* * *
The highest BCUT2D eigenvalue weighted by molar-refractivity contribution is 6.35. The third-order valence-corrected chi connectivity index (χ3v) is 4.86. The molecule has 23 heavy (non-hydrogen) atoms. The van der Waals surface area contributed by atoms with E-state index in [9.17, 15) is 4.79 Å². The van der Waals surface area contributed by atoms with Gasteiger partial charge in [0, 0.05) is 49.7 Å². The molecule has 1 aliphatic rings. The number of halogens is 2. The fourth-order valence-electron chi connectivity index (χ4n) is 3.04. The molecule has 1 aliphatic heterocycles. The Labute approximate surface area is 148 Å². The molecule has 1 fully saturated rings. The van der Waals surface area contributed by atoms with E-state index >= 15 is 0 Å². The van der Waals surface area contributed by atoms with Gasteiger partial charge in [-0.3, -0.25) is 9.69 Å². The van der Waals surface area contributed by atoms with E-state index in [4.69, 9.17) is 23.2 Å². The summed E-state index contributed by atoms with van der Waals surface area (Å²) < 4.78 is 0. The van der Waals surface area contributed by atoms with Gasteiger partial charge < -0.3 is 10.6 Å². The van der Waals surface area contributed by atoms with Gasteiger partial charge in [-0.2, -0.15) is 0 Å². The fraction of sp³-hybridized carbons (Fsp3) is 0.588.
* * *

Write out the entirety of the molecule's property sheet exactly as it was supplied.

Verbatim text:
The highest BCUT2D eigenvalue weighted by molar-refractivity contribution is 6.35. The third-order valence-corrected chi connectivity index (χ3v) is 4.86. The molecule has 23 heavy (non-hydrogen) atoms. The van der Waals surface area contributed by atoms with E-state index in [9.17, 15) is 4.79 Å². The van der Waals surface area contributed by atoms with Gasteiger partial charge in [0, 0.05) is 49.7 Å². The molecule has 1 aliphatic rings. The number of halogens is 2. The fourth-order valence-electron chi connectivity index (χ4n) is 3.04. The molecule has 1 aliphatic heterocycles. The Labute approximate surface area is 148 Å². The molecule has 1 fully saturated rings. The van der Waals surface area contributed by atoms with E-state index >= 15 is 0 Å². The van der Waals surface area contributed by atoms with Gasteiger partial charge in [-0.3, -0.25) is 9.69 Å². The van der Waals surface area contributed by atoms with E-state index in [4.69, 9.17) is 23.2 Å². The summed E-state index contributed by atoms with van der Waals surface area (Å²) < 4.78 is 0. The van der Waals surface area contributed by atoms with Gasteiger partial charge < -0.3 is 10.6 Å². The van der Waals surface area contributed by atoms with Gasteiger partial charge in [-0.2, -0.15) is 0 Å². The fraction of sp³-hybridized carbons (Fsp3) is 0.588.